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REVIEW: ‘Piranesi’, Women’s Prize Winner 2021 (Spoiler Free)

REVIEW: ‘Piranesi’, Women’s Prize Winner 2021 (Spoiler Free)




Our review of Piranesi by Susanna Clarke, delivered to you without any crucial plot spoilers.


piranesi review

Cover of Susanna Clarke’s Piranesi

It’s a great relief to be able to confidently say that, in 2021, the writing of women is widely celebrated. However, of course, this has not always been the case. 30 years ago, after the newly established Booker Prize for Fiction had failed to include any female writers on its shortlist, groups of authors, publishers, agents, journalists, and booksellers united to create a prize in which the literary achievements of women would be celebrated: the Women’s Prize for Fiction. The first of these prizes was awarded in 1996 to Helen Dunmore with her acclaimed novel ‘A Spell of Winter’, which made history nationally and paved the way for future female writers to come.

Meanwhile, Nottingham-born Susanna Clarke, a recent Oxford graduate, was working for Simon & Schuster in Cambridge as an editor of cookbooks. Whilst she had the innerworkings of many different stories being sketched out in her head, she had not yet released her debut novel, and was unaware of the success ahead of her.

Years later, in 2004, Clarke’s debut novel ‘Jonathan Strange & Mr Norrell’ was met with critical acclaim. Readers, fans, and critics alike anticipated her second novel with excitement, but unfortunately due to illness, no novel followed for 16 years. Finally, in 2020, the streak was broken by the release of Piranesi, her soon-to-be Women’s Prize-winning fantasy tale.

piranesi review

Susanna Clarke

“The Beauty of the House is immeasurable; its Kindness infinite.” – Piranesi


The novel follows the intriguingly strange protagonist Piranesi, who lives in ‘the House’, an environment which seems to be a string of infinite hallways and chambers with no entrances or exits. Though an indoors environment, the House strangely plays host to nature, as Piranesi describes the regular tides of the sea, the clouds in the sky, and the fish and birds which inhabit both zones.

Whilst the House is full of statues of people, such as beekeepers and men wrapped in snakes, and skeletal evidence of past life, there are only two living people in the House: Piranesi, and ‘the Other’. Together, they search for “A Great and Secret Knowledge” which they believe to be hidden somewhere within their World.


‘I am determined to explore as much of the World as I can in my lifetime. To this end I have travelled as far as the Nine-Hundred-and-Sixtieth Hall to the West, the Eight-Hundred-and Ninetieth Hall to the North and the Seven-Hundred-and-Sixty-Eighth Hall to the South.’ – Piranesi


Whilst there are so many aspects of the novel which deserve high praise, for me the one which stands out above the rest is the beautiful way in which Clarke writes. The story is told from the perspective of Piranesi who, though in his thirties, possesses all the innocence and child-like wonder of an adolescent. 

Piranesi completely embodies the quality of compassion, which is what crucially makes him such an endearing and likeable character. For example, he speaks routinely to the skeletons which he finds in the House so that they don’t feel alone, his favorite being a young girl who he believes was originally brought into the House to be his wife.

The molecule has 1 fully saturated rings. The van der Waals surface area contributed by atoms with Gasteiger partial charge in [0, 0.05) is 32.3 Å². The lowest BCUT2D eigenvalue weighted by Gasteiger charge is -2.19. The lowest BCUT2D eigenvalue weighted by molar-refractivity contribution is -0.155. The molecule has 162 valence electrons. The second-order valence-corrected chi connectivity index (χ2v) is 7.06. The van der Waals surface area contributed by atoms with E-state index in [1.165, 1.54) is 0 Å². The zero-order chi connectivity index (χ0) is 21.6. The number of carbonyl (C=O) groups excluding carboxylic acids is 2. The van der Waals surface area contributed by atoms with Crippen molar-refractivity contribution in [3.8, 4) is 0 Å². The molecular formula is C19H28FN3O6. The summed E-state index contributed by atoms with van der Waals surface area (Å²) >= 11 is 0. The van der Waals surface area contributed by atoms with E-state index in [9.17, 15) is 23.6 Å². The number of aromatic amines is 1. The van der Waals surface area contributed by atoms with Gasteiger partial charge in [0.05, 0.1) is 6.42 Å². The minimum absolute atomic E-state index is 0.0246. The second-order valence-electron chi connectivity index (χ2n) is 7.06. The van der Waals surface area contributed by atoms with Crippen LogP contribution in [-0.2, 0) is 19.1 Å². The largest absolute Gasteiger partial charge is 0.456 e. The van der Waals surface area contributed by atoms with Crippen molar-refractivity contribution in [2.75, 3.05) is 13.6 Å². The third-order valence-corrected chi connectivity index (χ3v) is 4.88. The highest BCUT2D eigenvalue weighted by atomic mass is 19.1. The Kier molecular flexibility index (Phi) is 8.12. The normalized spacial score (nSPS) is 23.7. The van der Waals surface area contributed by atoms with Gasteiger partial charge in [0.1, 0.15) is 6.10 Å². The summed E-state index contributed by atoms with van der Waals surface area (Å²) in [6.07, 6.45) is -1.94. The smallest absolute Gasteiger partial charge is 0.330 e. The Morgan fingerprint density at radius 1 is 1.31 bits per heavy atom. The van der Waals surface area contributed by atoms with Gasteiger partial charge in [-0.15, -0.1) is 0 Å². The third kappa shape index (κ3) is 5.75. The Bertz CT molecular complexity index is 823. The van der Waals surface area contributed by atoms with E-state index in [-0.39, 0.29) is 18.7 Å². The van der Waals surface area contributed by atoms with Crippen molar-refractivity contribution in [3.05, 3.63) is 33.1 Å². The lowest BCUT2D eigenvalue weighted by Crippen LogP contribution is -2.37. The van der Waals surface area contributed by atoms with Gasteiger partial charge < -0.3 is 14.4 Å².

piranesi review

The Gothic Arch, from Carceri d’invenzione (Imaginary Prisons), circa 1749-50. Artist Giovanni Battista Piranesi. (Photo by Heritage Art/Heritage Images via Getty Images)

He is caring and thoughtful, hiding his most precious possessions in high nooks and crannies so that they don’t get damaged by the sea, and even compiling a complicated set of journals complete with a detailed index so that his successor in the House – us, the reader – will be able to read all of his findings, and know all that he knows.

Still discovering new aspects of the seemingly never-ending ‘World’, Clarke zooms in on the most tiny, beautiful, and abstract of features, such as the Clouds which ‘move in slow procession’ and the Statues which ‘appear suddenly out of the Mists’. Every aspect of this fictional world drips with stunning symbolism, and pulls you even closer into the World which Clarke has so perfectly crafted.


‘It is my belief that the World (or, if you will, the House, since the two are for all practical purposes identical) wishes an Inhabitant for Itself to be a witness to its Beauty and the recipient of its Mercies. If I leave, then the House will have no Inhabitant and how will I bear the thought of it Empty?’ – Piranesi


For me, this is the kind of book which is so smart it exhausts you, so strange it gives you the weirdest dreams. The first few pages are overwhelmingly confusing, but if you make it past that then you find yourself attached to the characters and captivated by the mystery. 

I can absolutely see why, amongst a group of strong competitors written by equally talented women, Susanna Clarke’s second novel managed to top the list and, deservingly, win the Women’s Prize for Fiction 2021. I really look forward to reading more of her work, and as always, will be making it my prerogative to read all the other shortlisted novels too.

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